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October 29, 2009

Toyota Prius a cappella commercials

LA Weekly (CA):

It’s officially cool and okay to hum along to TV commercials, especially if they’re scored — like the Toyota ads currently seen on the tube (and YouTube) — by one Petra Haden. She’s the multitalented, environmentally friendly voice behind those joyfully surreal images in a series of recent Prius ads, doing all that wondrous, melodic tapestry weaving with nothing but her vocal cords and an ear for harmony.

Haden has a deceptively informal air about her when she describes what she does and how she goes about her work. The Prius spots happened when she got a call from a music supervisor who had heard her a cappella version of Journey’s “Don’t Stop Believing.” Haden doesn’t even drive, but she had a vague idea about what might fit the eco-friendly hybrid.

“I wasn’t thinking about Prius, I was thinking about the music,” she says. “‘Let Your Love Flow’ [a cover of the Bellamy Brothers hit], I was thinking, I could re-create this. That song was fun, it was easy, like the Journey song.”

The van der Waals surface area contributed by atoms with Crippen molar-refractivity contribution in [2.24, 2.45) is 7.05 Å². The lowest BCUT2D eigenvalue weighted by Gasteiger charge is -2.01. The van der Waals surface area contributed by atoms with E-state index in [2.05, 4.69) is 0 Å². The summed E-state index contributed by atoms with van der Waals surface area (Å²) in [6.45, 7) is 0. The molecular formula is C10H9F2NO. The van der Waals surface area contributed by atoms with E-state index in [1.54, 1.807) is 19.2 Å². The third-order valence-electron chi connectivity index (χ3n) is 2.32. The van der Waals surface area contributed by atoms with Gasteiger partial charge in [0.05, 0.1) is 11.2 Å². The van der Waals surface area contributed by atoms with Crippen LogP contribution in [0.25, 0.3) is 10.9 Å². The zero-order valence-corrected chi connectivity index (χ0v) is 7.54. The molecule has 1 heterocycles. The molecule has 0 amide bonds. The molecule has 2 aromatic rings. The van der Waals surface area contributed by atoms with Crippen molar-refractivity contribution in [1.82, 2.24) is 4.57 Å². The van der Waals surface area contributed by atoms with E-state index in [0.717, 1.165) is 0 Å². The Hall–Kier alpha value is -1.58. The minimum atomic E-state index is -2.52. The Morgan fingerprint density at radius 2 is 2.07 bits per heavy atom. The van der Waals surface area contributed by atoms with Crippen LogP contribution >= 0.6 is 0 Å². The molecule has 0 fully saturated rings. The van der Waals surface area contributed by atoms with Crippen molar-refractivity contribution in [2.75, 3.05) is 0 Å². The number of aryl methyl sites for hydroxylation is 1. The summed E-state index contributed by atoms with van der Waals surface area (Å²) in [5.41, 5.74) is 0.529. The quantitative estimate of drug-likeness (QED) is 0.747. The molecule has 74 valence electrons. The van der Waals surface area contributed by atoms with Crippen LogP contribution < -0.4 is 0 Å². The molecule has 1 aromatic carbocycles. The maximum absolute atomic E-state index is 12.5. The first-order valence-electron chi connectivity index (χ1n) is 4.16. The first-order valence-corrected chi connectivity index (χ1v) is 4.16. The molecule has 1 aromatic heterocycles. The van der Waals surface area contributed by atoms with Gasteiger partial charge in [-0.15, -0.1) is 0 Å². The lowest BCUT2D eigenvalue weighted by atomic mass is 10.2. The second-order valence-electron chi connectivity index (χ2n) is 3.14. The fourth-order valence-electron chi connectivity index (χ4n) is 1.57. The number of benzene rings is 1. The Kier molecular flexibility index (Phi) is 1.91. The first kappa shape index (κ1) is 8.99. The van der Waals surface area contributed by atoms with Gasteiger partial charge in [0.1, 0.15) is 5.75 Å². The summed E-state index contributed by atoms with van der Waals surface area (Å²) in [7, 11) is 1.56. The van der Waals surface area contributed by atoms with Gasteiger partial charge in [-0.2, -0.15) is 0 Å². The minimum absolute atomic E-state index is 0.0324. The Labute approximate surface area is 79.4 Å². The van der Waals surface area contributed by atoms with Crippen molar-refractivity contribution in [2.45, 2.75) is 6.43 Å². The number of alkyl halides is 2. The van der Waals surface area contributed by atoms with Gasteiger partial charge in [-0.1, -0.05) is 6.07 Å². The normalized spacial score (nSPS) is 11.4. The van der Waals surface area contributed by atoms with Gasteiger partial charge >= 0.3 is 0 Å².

Haden was given free rein in her musical interpretations of oldies standards for the Toyota commercials; the corporate-exec types merely suggested doing the songs slower here or in higher harmony there. For the song beneath the “Solar” ad, which touts the Prius’ use of solar-powered air conditioning, “I was thinking about the Beach Boys’ ‘God Only Knows,’ and I did kind of a variation on that.”

The commercials’ elaborate weaves of vocal harmony are created through a process similar to — though obviously more advanced than — the one she developed for her 1999 a cappella album, Imaginaryland. “When I got my first four-track cassette for my birthday, I just started singing. I don’t play piano, I don’t play drums, I don’t play guitar. I play violin, but I didn’t know at the time how to plug it into the four-track. So what I did was, I had a microphone and I just sang everything that I heard in my head.”